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THE OVERLAND HANDED LIFELINE

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A passenger boards the Overland at Dimboola heading to Melbourne after it has been announced the service will end.
A passenger boards the Overland at Dimboola heading to Melbourne after it has been announced the service will end.

THE Overland has been handed a lifeline to help residents across western
Victoria travel between Melbourne and Adelaide after the State Government announced earlier this week that it will save the iconic service.

The Overland connects passengers from South Australia, Western Victoria and Geelong on the historical route.

Following an announcement by Great Southern Rail stating that The Overland will cease operation at the end of this year, Member for Lowan, Emma Kealy, called on the Government to make this project a priority and to provide a firm commitment for the return of passenger rail services to Horsham and Hamilton.

Minister for Public Transport, Melissa Horne, announced on Tuesday night the Government has stepped in to keep a key part of Australia’s transport history alive by providing $3.78 million to help fund the route for 2019.

The 131-year-old route was put in jeopardy when the South Australian Government announced it would not be funding the service after December 31.

The 828 kilometre service is operated by Great Southern Rail, which has been supported by both the Victorian and South Australian Governments since 2000.

The Government has since pledged to ensure the twice-weekly service, which also stops at Murray Bridge, Bordertown, Nhill, Dimboola,  Horsham, Stawell, Ararat and North Shore in Geelong, will continue in 2019.

“We’ve stepped in because the Overland provides an important connection to South Australia and for people in Western Victoria, and because it’s an Australian rail treasure,” Minister for Public Transport, Melissa Horne, said.

“Communities from across Western Victoria have told us how important this route is for their travel and to the history of their town, that’s why we’re continuing our support for this historic service,” Ms Horne
said.

Member for Western Victoria, Jaala Pulford, said, “I am delighted our Government has recognised the importance of the Overland to many communities.”

“This service is used by local people and visitors to our region and I am pleased the Victorian Government understands its importance, unlike the South Australian Government who were going to cut their annual contribution,” Ms Pulford said.

“These funds will ensure this important link between Melbourne and Adelaide, via the Wimmera, can continue for the immediate future,” she
said.

Member for Lowan, Emma Kealy, said, “Unfortunately Labor’s decision to extend The Overland Rail service for just 12 months took far too long and doesn’t provide enough security for local people, particularly when there are a number of local jobs which rely on our only rail service continuing in the long term.”

“While it’s better than nothing, this announcement by Labor doesn’t go far enough, with no commitment to return passenger rail to Horsham and Hamilton and further expand public transport services across the region,” Ms Kealy said.

“What we need is a firm commitment to return regular passenger rail services to Horsham and Hamilton,” she said.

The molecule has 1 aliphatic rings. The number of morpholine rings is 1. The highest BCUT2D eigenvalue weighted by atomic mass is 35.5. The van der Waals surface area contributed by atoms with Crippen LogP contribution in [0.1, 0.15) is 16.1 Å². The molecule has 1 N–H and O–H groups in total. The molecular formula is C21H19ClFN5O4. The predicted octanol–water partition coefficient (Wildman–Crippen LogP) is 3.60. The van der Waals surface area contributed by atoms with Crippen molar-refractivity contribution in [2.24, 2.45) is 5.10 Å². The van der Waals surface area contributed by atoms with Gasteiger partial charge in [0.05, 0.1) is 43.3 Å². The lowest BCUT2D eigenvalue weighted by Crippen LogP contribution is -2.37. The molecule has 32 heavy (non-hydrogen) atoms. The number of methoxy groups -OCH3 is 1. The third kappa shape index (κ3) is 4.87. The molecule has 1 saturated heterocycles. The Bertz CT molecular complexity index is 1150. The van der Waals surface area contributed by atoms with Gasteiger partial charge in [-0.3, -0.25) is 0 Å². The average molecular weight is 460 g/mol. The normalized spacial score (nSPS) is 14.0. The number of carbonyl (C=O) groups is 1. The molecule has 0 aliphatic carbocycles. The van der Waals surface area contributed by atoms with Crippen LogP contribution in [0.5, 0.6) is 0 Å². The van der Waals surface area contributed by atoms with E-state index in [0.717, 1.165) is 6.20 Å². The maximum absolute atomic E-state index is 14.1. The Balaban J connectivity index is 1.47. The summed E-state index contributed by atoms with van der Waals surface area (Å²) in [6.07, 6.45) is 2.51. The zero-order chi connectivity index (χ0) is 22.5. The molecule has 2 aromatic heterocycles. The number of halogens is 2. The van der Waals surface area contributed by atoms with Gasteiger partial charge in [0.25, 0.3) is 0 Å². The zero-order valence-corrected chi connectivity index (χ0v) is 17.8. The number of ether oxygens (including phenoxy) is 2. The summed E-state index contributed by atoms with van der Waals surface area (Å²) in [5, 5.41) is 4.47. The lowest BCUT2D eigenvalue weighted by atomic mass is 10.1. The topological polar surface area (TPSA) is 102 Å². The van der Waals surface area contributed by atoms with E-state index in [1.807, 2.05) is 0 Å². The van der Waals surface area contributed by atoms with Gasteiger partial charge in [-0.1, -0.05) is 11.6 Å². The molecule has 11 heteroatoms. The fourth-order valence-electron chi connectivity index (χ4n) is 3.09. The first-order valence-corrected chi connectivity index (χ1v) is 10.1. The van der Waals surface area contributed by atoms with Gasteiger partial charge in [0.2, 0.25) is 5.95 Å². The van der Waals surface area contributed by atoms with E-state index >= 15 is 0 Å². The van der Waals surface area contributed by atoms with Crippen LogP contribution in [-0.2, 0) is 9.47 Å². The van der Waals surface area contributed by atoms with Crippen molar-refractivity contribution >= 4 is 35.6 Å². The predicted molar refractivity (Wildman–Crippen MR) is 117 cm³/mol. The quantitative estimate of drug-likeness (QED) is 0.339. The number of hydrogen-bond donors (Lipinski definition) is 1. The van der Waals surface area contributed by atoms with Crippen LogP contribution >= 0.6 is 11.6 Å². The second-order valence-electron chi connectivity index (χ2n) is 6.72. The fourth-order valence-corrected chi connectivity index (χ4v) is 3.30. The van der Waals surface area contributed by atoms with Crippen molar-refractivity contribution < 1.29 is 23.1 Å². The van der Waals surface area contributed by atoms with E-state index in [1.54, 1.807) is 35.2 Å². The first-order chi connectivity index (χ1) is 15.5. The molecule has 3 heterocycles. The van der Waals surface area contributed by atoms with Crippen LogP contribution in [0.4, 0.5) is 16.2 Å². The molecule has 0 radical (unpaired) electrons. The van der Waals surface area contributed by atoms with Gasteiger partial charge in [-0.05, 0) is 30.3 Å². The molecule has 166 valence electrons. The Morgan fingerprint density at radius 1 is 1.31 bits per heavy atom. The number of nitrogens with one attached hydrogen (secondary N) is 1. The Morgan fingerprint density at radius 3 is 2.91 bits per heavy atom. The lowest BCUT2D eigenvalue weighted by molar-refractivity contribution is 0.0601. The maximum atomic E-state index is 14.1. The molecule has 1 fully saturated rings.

“I have been working hard for the return of passenger rail services and the significant benefits it will provide for western Victoria.”

“The return of passenger rail services to Horsham and Hamilton was a major commitment made by The Nationals during the election campaign and was emphatically supported by Lowan voters.”

“It is now more important than ever that Daniel Andrews makes good on his commitment to ‘deliver for all Victorians’ by bringing back passenger rail services to western Victoria,” she said.

The service first ran as the Adelaide Express in 1887, before becoming the Overland in 1926. It has been operated by GSR since 1997.

THE Overland has been handed a lifeline to help residents across western Victoria travel between Melbourne and Adelaide after the State Government announced earlier this week that it will save the iconic service.

The Overland connects passengers from South Australia, Western Victoria
and Geelong on the historical route.

Following an announcement by Great Southern Rail stating that The Overland will cease operation at the end of this year, Member for Lowan, Emma Kealy, called on the Government to make this project a priority and to provide a firm commitment for the return of passenger rail services to Horsham and Hamilton.

Minister for Public Transport, Melissa Horne, announced on Tuesday night the Government has stepped in to keep a key part of Australia’s transport history alive by providing $3.78 million to help fund the route for 2019.

The 131-year-old route was put in jeopardy when the South Australian Government announced it would not be funding the service after December 31.

The 828 kilometre service is operated by Great Southern Rail, which has been supported by both the Victorian and South Australian Governments since 2000.

The Government has since pledged to ensure the twice-weekly service, which also stops at Murray Bridge, Bordertown, Nhill, Dimboola, Horsham, Stawell, Ararat and North Shore in Geelong, will continue in 2019.

“We’ve stepped in because the Overland provides an important connection to South Australia and for people in Western Victoria, and because it’s an Australian rail treasure,”

Minister for Public Transport, Melissa Horne, said. “Communities from across Western Victoria have told us